Growing Home: Archive of Master Architects’ Own Houses (1930s-1960s)
The early modern architecture is diverse, some of which are still maintaining their vitality until now. This exhibition focus on architects’ own houses, most of which are works during the modern movement. In this case, the architect is both the designer and the client, and the house is where they work and live. Daily life within the house is a manifesto of both the architecture and a distinct way of living. The house is both a warm harbor meanwhile a business card for the architect. Undoubtedly, the houses present the architects’ respective visions, which grow with times and allow us to examine the richness of modern architecture.
Heritage and Public Recognition
13 houses and a housing cluster are selected as research subjects. In order to study and reveal the relationship between different architectural elements, materials such as surveys, archives, 3d models, axonometric drawings map were included. The scope of the study span across five continents, searching for houses that had become heritage or Iconic Houses. Most of the houses by European or American architects are hosted by foundations or museums and only 11 houses are regularly or permanently open to the public, which have become great examples of preservation internationally. Among the 14 houses, house by Lin Keming’s and the clusters in the former French Concession in China are not open to the public. The exhibition re-examines the subtle relationship between the houses and the architects’ career path which is also the fading memory of the metropolis.
Asian Architects in a Global Perspective
Many Asian architects received their architectural training in Europe or the United States. The culture and historical background of these countries in which they studied have deep influences in their future practices. Some of these architects were fighting for national independence. Creation and struggle are the norms in life. The houses of great Asian architects are the witnesses of the unique history of Asian countries. The exhibition attempts to show the practices of Asian architects during the modern architectural movement.
It is a great honor to showcase exhibits from the Tongji University which are from 80 years ago.
Reading • Europe and America
 Finland• Alvar Aalto
The Rihitie House: Home is Atelier，1934
 South Africa • Distin Martienssen
Martienssen House: Cubism in Living，1940
 America • Charles Eames
The Eames House: Case Study House #8，1947
 Australia • Harry Seidler
Rose Seidler House: Shadow in Heatwave，1948
 Denmark • Arne Jacobsen
Søholm I: South –East Corner of a Row House，1951
 France • Le Corbusier
Cabanon: Modular Cabanon，1951
 UK • Sir Basil Spence
Spence House: Boat Simplicity，1961
 Poland • Oscar Hansen
Summer House: Free Form，1966
Meeting • Asia
 China• LIN Keming林克明
LIN’s Home: Home before Anti-Japanese War，1935
 Japan• Maekawa Kunio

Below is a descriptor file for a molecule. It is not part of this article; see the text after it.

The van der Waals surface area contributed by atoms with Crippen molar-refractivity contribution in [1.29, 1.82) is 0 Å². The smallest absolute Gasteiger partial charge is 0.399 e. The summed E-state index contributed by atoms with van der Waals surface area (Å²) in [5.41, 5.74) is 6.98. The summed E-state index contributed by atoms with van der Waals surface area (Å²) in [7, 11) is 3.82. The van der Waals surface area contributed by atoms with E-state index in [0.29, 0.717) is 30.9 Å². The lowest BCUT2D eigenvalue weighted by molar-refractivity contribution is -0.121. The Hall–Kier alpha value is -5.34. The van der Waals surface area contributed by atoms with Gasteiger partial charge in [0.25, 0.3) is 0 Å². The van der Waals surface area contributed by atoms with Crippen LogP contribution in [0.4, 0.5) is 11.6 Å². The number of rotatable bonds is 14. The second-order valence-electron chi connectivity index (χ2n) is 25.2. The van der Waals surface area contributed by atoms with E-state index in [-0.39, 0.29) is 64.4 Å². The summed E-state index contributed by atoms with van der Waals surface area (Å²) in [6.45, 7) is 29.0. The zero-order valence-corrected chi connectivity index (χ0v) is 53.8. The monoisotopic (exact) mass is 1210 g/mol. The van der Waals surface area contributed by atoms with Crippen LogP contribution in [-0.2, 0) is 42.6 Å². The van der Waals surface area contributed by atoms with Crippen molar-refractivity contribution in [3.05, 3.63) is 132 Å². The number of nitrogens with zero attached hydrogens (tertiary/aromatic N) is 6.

Kunio House: 30 Ping，1941
 Taiwan China •WANG Dahong 王大闳
WANG Dahong House: Courtyard，1953
 Indonesia • Frederich Silaban
Silaban House: Draught，1958
 Cambodia • Vann Molyvann
The House of Vann Molyvan: Staggered Floor，1966
Choosing a Living Place: A Group of Architects’ Own Houses in Original French Concession in Shanghai
Prof. ZHU Xiaoming, WU Yangjie
SU Hang Kelsi, XU Yuelan
LI Hui, WU Shuyu, WANG Yuwei, XU Jiayi, ZHANG Shuxuan
College of Architecture and Urban Planning, Tongji University, China
Shanghai Institute of Design, China Academy of Fine Arts, China
Library of Tongji University, China
Faculty of Architecture, The University of Hong Kong
China Architecture & Building Press
Alvar Aalto Foundation
Opening Reception: 3pm, Saturday, May 25, 2019
Date: May 25 – July 14, 2019
Venue：Ground Floor Gallery, Shanghai Study Center, The University of Hong Kong.
Address: No.298 North Suzhou Road, Hongkou District, Shanghai
ZHU Xiaoming, Professor of College of Architecture and Urban Planning, Tongji University, China. She has been engaged in the education, practice, and research of the Chinese conservation and utilization of architectural heritage for 25 years. She is a reviewer of The Construction History Journal, International Journal of Architectural Heritage Studies. Her works include Contemporary Heritage Conservation in Britain Today (ZHU Xiaoming, 2007). The Picturesque of the Old Lilong Housing in Shanghai (ZHU Xiaoming, ZHU Donghai, 2012). Master Architect’s Own House (1920s-1960s) (ZHU Xiaoming, WU Yangjie, 2018).
WU Yangjie. Ph.D. candidate, College of Architecture and Urban Planning, Tongji University, China. One of the authors of Master Architect’s Own House (1920s-1960s) (ZHU Xiaoming, WU Yangjie, 2018).
SU Hang Kelsi is a curator, architect and Writer. Su has successfully curated and introduced a variety of architectural exhibitions, and published on books, journals and online platforms. As the curator of Shanghai Study Center, The University of Hong Kong, she has successfully curated “Illusions of Rural Gravity: Eight Thoughts of Chinese Rural Development” as joint exhibition of 2015 Shanghai Urban Space Art Season, “Geography, Landscape and Infrastructure” at UrbanCross Gallery in 2018. Su participated in many architectural exhibitions, including “Passage, Pockets and Permeabilities”(2015) “Emilio Ambasz: Architecture Towards Nature” (2018) and “Sergei Tchoban: Architectural Drawings/Drawing Architectures”(2019).
Xu Yuelan, lecturer of Urban Space Design Department, Shanghai Design College, China Academy of Fine Arts. Xu has been engaged in architectural design and urban design. She is the curator of “Power of Power: Yangshupu Power Plant Industrial Heritage Teaching Exhibition 2019”, and the author of “Construction, Form and Place” and “Perceptual Furniture”.